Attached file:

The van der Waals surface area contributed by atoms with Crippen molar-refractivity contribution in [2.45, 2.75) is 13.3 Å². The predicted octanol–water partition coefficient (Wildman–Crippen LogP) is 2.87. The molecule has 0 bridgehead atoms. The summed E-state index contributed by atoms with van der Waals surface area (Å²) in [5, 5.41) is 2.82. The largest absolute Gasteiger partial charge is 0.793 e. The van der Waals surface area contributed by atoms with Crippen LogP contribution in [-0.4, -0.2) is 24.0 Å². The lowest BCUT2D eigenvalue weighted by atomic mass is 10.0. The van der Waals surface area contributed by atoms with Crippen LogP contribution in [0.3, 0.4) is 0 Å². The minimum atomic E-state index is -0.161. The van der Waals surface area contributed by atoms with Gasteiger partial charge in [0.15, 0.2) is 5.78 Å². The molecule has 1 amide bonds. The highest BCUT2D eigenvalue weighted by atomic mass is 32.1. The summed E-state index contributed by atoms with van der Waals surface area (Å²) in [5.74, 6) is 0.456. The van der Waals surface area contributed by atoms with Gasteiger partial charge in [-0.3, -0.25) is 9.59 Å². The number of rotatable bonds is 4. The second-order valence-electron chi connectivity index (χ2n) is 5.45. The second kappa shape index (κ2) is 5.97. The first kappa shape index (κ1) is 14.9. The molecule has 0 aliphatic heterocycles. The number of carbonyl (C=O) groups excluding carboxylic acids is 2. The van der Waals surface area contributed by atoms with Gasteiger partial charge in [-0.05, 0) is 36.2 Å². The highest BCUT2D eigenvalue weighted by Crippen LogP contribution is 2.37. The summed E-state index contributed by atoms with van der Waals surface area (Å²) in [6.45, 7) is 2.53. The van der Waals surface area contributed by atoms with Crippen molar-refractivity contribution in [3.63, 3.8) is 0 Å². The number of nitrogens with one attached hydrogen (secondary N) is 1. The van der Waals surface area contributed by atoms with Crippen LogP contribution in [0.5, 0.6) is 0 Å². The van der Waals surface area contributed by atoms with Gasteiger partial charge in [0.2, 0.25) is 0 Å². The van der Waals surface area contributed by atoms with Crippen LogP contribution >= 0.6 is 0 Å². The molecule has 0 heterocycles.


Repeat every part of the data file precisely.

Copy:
The van der Waals surface area contributed by atoms with Crippen molar-refractivity contribution in [2.45, 2.75) is 13.3 Å². The predicted octanol–water partition coefficient (Wildman–Crippen LogP) is 2.87. The molecule has 0 bridgehead atoms. The summed E-state index contributed by atoms with van der Waals surface area (Å²) in [5, 5.41) is 2.82. The largest absolute Gasteiger partial charge is 0.793 e. The van der Waals surface area contributed by atoms with Crippen LogP contribution in [-0.4, -0.2) is 24.0 Å². The lowest BCUT2D eigenvalue weighted by atomic mass is 10.0. The van der Waals surface area contributed by atoms with Crippen LogP contribution in [0.3, 0.4) is 0 Å². The minimum atomic E-state index is -0.161. The van der Waals surface area contributed by atoms with Gasteiger partial charge in [0.15, 0.2) is 5.78 Å². The molecule has 1 amide bonds. The highest BCUT2D eigenvalue weighted by atomic mass is 32.1. The summed E-state index contributed by atoms with van der Waals surface area (Å²) in [5.74, 6) is 0.456. The van der Waals surface area contributed by atoms with Gasteiger partial charge in [-0.3, -0.25) is 9.59 Å². The number of rotatable bonds is 4. The second-order valence-electron chi connectivity index (χ2n) is 5.45. The second kappa shape index (κ2) is 5.97. The first kappa shape index (κ1) is 14.9. The molecule has 0 aliphatic heterocycles. The number of carbonyl (C=O) groups excluding carboxylic acids is 2. The van der Waals surface area contributed by atoms with Gasteiger partial charge in [-0.05, 0) is 36.2 Å². The highest BCUT2D eigenvalue weighted by Crippen LogP contribution is 2.37. The summed E-state index contributed by atoms with van der Waals surface area (Å²) in [6.45, 7) is 2.53. The van der Waals surface area contributed by atoms with Crippen molar-refractivity contribution in [3.63, 3.8) is 0 Å². The number of nitrogens with one attached hydrogen (secondary N) is 1. The van der Waals surface area contributed by atoms with Crippen LogP contribution in [0.5, 0.6) is 0 Å². The van der Waals surface area contributed by atoms with Gasteiger partial charge in [0.2, 0.25) is 0 Å². The van der Waals surface area contributed by atoms with Crippen LogP contribution >= 0.6 is 0 Å². The molecule has 0 heterocycles.